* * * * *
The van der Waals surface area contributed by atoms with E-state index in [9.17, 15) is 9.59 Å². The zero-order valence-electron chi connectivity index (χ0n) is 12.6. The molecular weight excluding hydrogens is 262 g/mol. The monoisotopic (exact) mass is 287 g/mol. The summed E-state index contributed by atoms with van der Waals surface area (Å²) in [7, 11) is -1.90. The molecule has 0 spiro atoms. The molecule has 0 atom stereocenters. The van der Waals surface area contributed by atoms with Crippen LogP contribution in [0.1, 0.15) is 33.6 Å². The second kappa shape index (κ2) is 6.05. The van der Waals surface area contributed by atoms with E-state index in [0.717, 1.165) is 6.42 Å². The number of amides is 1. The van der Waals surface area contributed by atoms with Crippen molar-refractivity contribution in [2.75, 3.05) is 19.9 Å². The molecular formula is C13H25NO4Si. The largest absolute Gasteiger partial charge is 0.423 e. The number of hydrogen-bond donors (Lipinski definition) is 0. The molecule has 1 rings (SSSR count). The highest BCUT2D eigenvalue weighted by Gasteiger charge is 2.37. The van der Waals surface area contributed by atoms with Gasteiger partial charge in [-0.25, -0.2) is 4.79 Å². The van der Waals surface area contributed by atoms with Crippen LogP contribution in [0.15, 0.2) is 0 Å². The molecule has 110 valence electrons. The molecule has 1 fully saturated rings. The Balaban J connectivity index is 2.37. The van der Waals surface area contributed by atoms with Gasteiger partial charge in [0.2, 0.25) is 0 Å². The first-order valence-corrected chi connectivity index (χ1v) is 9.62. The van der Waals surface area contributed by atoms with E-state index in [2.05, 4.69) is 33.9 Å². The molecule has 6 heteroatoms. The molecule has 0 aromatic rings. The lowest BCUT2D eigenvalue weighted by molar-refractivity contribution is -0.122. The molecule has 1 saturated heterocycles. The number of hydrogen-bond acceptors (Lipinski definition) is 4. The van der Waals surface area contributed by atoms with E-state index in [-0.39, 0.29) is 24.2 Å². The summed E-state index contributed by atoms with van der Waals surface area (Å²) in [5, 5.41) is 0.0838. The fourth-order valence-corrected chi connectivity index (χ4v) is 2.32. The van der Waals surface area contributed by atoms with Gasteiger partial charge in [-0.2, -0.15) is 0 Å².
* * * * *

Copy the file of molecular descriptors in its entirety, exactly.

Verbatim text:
The van der Waals surface area contributed by atoms with E-state index in [9.17, 15) is 9.59 Å². The zero-order valence-electron chi connectivity index (χ0n) is 12.6. The molecular weight excluding hydrogens is 262 g/mol. The monoisotopic (exact) mass is 287 g/mol. The summed E-state index contributed by atoms with van der Waals surface area (Å²) in [7, 11) is -1.90. The molecule has 0 spiro atoms. The molecule has 0 atom stereocenters. The van der Waals surface area contributed by atoms with Crippen LogP contribution in [0.1, 0.15) is 33.6 Å². The second kappa shape index (κ2) is 6.05. The van der Waals surface area contributed by atoms with E-state index in [0.717, 1.165) is 6.42 Å². The number of amides is 1. The van der Waals surface area contributed by atoms with Crippen molar-refractivity contribution in [2.75, 3.05) is 19.9 Å². The molecular formula is C13H25NO4Si. The largest absolute Gasteiger partial charge is 0.423 e. The number of hydrogen-bond donors (Lipinski definition) is 0. The molecule has 1 rings (SSSR count). The highest BCUT2D eigenvalue weighted by Gasteiger charge is 2.37. The van der Waals surface area contributed by atoms with Gasteiger partial charge in [-0.25, -0.2) is 4.79 Å². The van der Waals surface area contributed by atoms with Crippen LogP contribution in [0.15, 0.2) is 0 Å². The molecule has 110 valence electrons. The molecule has 1 fully saturated rings. The Balaban J connectivity index is 2.37. The van der Waals surface area contributed by atoms with Gasteiger partial charge in [0.2, 0.25) is 0 Å². The first-order valence-corrected chi connectivity index (χ1v) is 9.62. The van der Waals surface area contributed by atoms with E-state index in [2.05, 4.69) is 33.9 Å². The molecule has 6 heteroatoms. The molecule has 0 aromatic rings. The lowest BCUT2D eigenvalue weighted by molar-refractivity contribution is -0.122. The molecule has 1 saturated heterocycles. The number of hydrogen-bond acceptors (Lipinski definition) is 4. The van der Waals surface area contributed by atoms with E-state index in [-0.39, 0.29) is 24.2 Å². The summed E-state index contributed by atoms with van der Waals surface area (Å²) in [5, 5.41) is 0.0838. The fourth-order valence-corrected chi connectivity index (χ4v) is 2.32. The van der Waals surface area contributed by atoms with Gasteiger partial charge in [-0.2, -0.15) is 0 Å².